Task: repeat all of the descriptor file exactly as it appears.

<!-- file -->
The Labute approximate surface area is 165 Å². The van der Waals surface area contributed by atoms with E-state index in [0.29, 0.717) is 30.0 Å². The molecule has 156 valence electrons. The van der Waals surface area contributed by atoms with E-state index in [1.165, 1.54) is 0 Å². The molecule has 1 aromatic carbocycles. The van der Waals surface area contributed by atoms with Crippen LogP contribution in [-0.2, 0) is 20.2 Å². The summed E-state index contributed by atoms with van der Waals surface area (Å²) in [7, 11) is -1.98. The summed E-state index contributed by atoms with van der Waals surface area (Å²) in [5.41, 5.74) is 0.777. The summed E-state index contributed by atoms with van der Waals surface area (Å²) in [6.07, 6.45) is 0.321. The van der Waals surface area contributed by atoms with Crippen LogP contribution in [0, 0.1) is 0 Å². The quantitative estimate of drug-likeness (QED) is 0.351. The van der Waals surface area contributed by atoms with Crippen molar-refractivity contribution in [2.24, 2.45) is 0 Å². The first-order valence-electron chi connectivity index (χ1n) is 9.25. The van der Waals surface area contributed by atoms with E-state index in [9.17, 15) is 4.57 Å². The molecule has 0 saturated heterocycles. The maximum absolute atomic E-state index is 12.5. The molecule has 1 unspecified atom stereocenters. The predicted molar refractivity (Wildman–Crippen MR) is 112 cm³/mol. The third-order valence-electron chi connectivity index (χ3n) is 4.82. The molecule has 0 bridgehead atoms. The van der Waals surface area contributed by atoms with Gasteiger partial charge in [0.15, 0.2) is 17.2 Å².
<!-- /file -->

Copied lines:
The Labute approximate surface area is 165 Å². The van der Waals surface area contributed by atoms with E-state index in [0.29, 0.717) is 30.0 Å². The molecule has 156 valence electrons. The van der Waals surface area contributed by atoms with E-state index in [1.165, 1.54) is 0 Å². The molecule has 1 aromatic carbocycles. The van der Waals surface area contributed by atoms with Crippen LogP contribution in [-0.2, 0) is 20.2 Å². The summed E-state index contributed by atoms with van der Waals surface area (Å²) in [7, 11) is -1.98. The summed E-state index contributed by atoms with van der Waals surface area (Å²) in [5.41, 5.74) is 0.777. The summed E-state index contributed by atoms with van der Waals surface area (Å²) in [6.07, 6.45) is 0.321. The van der Waals surface area contributed by atoms with Crippen LogP contribution in [0, 0.1) is 0 Å². The quantitative estimate of drug-likeness (QED) is 0.351. The van der Waals surface area contributed by atoms with Crippen molar-refractivity contribution in [2.24, 2.45) is 0 Å². The first-order valence-electron chi connectivity index (χ1n) is 9.25. The van der Waals surface area contributed by atoms with E-state index in [9.17, 15) is 4.57 Å². The molecule has 0 saturated heterocycles. The maximum absolute atomic E-state index is 12.5. The molecule has 1 unspecified atom stereocenters. The predicted molar refractivity (Wildman–Crippen MR) is 112 cm³/mol. The third-order valence-electron chi connectivity index (χ3n) is 4.82. The molecule has 0 bridgehead atoms. The van der Waals surface area contributed by atoms with Gasteiger partial charge in [0.15, 0.2) is 17.2 Å².